HIV and TB: A Fact Sheet for HIV Care Providers in Minnesota
- HIV is the most powerful known risk factor for the development of active TB disease. People living with HIV are 20-30 times more likely to develop TB than those without HIV.
- At least one-third of the estimated 37 million people living with HIV worldwide are infected with M. tuberculosis.
- All persons with HIV infection should be tested for TB at least once.
- Treatment of HIV-infected persons with latent TB infection (LTBI) is a high priority.
- Ninety-four percent of the TB cases reported in Minnesota from 2011-2015 were tested for HIV; 26 (4%) were co-infected with HIV.
Recommendations for TB Testing and Treatment of HIV-Infected Persons
Clinicians caring for persons with HIV infection should make aggressive efforts to identify and treat those who also are infected with M. tuberculosis.
- All persons should be tested for latent TB infection (LTBI) at the time of HIV diagnosis, regardless of their TB risk category.
- Persons with negative diagnostic tests for LTBI, advanced HIV infection, and without indications for initiating empiric LTBI treatment should be re-tested for LTBI once they start ART and attain a CD4 count >200 cells/µL.
- Annual testing for LTBI is recommended for HIV-infected persons who remain at high risk for ongoing exposure to TB (e.g., persons who have been incarcerated, live in congregate settings, are active drug users, or frequently travel to TB-endemic areas).
- There are two types of diagnostic tests for LTBI: the Mantoux tuberculin skin test (TST) and the Interferon Gamma Release Assay (IGRA). Both tests are acceptable for use in HIV-infected persons, but the possibility of false negative results should be considered. TSTs are considered positive in HIV-infected persons if induration of >5 mm is present. IGRAs detect IFN-γ release in response to M. tuberculosis-specific peptides. Use of both tests may be considered for HIV-infected persons at high risk for infection with M. tuberculosis. Any HIV-infected person with reactivity on either LTBI diagnostic test should be considered infected with M. tuberculosis.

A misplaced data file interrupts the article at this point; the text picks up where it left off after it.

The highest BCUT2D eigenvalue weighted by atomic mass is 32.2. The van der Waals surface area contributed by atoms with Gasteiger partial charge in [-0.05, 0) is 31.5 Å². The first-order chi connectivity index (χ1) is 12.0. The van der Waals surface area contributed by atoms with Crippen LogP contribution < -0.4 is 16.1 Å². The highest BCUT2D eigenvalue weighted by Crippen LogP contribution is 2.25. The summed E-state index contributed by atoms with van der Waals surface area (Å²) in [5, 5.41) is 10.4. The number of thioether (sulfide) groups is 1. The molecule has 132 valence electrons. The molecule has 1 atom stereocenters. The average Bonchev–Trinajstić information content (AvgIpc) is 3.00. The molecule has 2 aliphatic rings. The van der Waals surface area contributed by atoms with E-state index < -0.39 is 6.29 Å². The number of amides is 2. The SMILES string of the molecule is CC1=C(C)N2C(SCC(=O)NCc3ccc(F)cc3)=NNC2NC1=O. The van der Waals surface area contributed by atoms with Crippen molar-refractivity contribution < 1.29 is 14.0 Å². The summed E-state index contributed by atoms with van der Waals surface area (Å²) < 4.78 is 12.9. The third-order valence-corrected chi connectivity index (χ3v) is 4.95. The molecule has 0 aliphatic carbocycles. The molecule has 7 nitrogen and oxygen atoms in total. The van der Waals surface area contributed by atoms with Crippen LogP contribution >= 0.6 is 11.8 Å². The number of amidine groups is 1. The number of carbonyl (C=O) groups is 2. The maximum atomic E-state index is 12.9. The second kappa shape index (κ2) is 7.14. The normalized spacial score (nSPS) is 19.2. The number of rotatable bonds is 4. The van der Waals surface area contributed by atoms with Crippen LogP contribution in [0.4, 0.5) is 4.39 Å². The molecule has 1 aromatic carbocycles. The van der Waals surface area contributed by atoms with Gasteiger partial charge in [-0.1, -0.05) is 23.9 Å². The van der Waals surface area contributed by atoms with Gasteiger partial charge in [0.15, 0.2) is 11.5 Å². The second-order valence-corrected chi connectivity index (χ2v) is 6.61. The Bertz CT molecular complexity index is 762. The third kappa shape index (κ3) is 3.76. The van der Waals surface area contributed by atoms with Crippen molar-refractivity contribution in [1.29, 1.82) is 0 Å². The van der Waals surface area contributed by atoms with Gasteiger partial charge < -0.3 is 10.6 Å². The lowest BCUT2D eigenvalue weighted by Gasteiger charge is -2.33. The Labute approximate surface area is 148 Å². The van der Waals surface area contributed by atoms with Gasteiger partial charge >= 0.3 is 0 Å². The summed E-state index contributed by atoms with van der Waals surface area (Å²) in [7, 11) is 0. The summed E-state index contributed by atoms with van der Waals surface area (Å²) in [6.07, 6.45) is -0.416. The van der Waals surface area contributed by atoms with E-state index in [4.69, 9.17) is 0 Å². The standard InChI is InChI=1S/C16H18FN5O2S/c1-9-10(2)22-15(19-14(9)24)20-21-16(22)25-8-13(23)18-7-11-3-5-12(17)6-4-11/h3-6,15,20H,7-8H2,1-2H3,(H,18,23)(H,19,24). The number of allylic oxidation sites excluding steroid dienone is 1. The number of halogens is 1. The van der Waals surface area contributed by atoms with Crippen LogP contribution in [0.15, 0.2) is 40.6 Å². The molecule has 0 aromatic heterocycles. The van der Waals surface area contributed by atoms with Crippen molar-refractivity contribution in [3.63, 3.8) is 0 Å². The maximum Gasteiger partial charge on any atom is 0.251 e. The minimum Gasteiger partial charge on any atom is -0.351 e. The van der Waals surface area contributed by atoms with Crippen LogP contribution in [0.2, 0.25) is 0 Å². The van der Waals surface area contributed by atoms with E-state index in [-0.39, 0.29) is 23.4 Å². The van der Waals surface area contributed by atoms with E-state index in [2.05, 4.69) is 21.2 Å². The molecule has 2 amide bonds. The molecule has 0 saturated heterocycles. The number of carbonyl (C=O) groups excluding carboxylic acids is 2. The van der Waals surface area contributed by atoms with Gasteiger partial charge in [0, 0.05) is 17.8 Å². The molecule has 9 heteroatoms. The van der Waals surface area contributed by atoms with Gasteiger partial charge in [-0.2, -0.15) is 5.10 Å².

- All HIV-infected persons with a positive diagnostic test for LTBI should undergo chest radiography and clinical evaluation to rule out active TB disease. TB patients who are HIV-infected with low CD4 counts frequently have chest radiographic findings that are not typical of pulmonary TB. Extrapulmonary sites of TB disease are more common in HIV-infected persons.
- HIV-infected persons with LTBI who have not previously received therapy for LTBI should receive treatment, regardless of their age. Prior to initiating treatment for LTBI, a careful medical examination should be done to rule out active TB disease.
- A medical expert in the treatment of TB should be consulted before starting LTBI therapy in an HIV-infected person. Expert medical consultation is available through the MDH TB Prevention and Control Program.
- HIV-infected persons should be advised that time spent in congregate settings or other high risk sites for TB transmission (e.g., correctional facilities, homeless shelters, nursing homes) increases the likelihood of contracting M. tuberculosis infection.
Minnesota Department of Health TB Medications Program
Any person in Minnesota receiving treatment for LTBI or active TB disease is eligible to receive TB medications at no cost to the patient from the MDH TB Prevention and Control Program. Treatment regimens must follow Centers for Disease Control and Prevention/American Thoracic Society/ Infectious Diseases Society of America treatment guidelines.
- To request medications, the prescribing clinician should contact MDH at (651) 201-5414 or 1-877-676-5414 (toll free). You will be asked to provide pertinent demographic and clinical information and a copy of the prescription(s).
- Through a contracted pharmacy, MDH sends a monthly supply of patient-specific TB medications to the designated clinic, local public health agency, or other health care provider licensed to administer medications.
- The health care provider who receives the medications is responsible for monitoring the patient for adherence, adverse reactions, and signs of active TB disease that may develop during treatment. A monitoring flow sheet for LTBI treatment is available at MDH TB web page.
Centers for Disease Control and Prevention, Division of TB Elimination www.cdc.gov/tb
Guidelines for Prevention and Treatment of Opportunistic Infections in HIV-Infected Adults and Adolescents: Recommendations from CDC, the National Institutes of Health, and the HIV Medicine Association of the Infectious Diseases Society of America. MMWR 2009; 58.
Guidelines for the Prevention and Treatment of Opportunistic Infections Among HIV-Exposed and HIV-Infected Children: Recommendations from CDC, the National Institutes of health, the HIV Medicine Association of the Infectious diseases Society of America, and the American Academy of Pediatrics. CDC. MMWR 2009; 58(11).
Updated Guidelines for Using Interferon Gamma Release Assays to Detect Mycobacterium tuberculosis Infection, United States, 2010. MMWR 2010; 59(5).
Targeted TB Testing and Treatment of Latent TB Infection (LTBI), MDH web page
Minnesota Department of Health, TB Prevention and Control Program.
(651) 201-5414 or www.health.state.mn.us/tb
World Health Organization, www.who.int/topics/tuberculosis/en/
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